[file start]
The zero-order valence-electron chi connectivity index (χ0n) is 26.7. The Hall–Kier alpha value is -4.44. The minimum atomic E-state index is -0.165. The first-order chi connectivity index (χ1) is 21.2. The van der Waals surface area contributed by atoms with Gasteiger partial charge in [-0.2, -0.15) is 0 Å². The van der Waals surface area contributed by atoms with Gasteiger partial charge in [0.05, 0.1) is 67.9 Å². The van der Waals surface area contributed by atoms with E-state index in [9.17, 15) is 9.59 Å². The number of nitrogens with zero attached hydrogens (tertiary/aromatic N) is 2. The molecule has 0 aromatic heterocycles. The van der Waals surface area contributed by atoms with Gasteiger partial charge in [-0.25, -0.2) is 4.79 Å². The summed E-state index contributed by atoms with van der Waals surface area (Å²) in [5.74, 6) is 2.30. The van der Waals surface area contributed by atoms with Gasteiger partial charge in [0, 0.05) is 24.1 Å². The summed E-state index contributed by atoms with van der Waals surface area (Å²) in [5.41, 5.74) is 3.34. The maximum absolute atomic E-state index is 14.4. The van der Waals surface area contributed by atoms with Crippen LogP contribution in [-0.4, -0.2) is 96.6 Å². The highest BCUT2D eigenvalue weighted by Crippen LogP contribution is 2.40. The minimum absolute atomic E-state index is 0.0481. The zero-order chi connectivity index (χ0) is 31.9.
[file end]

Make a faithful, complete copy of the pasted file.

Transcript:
The zero-order valence-electron chi connectivity index (χ0n) is 26.7. The Hall–Kier alpha value is -4.44. The minimum atomic E-state index is -0.165. The first-order chi connectivity index (χ1) is 21.2. The van der Waals surface area contributed by atoms with Gasteiger partial charge in [-0.2, -0.15) is 0 Å². The van der Waals surface area contributed by atoms with Gasteiger partial charge in [0.05, 0.1) is 67.9 Å². The van der Waals surface area contributed by atoms with E-state index in [9.17, 15) is 9.59 Å². The number of nitrogens with zero attached hydrogens (tertiary/aromatic N) is 2. The molecule has 0 aromatic heterocycles. The van der Waals surface area contributed by atoms with Gasteiger partial charge in [-0.25, -0.2) is 4.79 Å². The summed E-state index contributed by atoms with van der Waals surface area (Å²) in [5.74, 6) is 2.30. The van der Waals surface area contributed by atoms with Gasteiger partial charge in [0, 0.05) is 24.1 Å². The summed E-state index contributed by atoms with van der Waals surface area (Å²) in [5.41, 5.74) is 3.34. The maximum absolute atomic E-state index is 14.4. The van der Waals surface area contributed by atoms with Crippen LogP contribution in [-0.4, -0.2) is 96.6 Å². The highest BCUT2D eigenvalue weighted by Crippen LogP contribution is 2.40. The minimum absolute atomic E-state index is 0.0481. The zero-order chi connectivity index (χ0) is 31.9.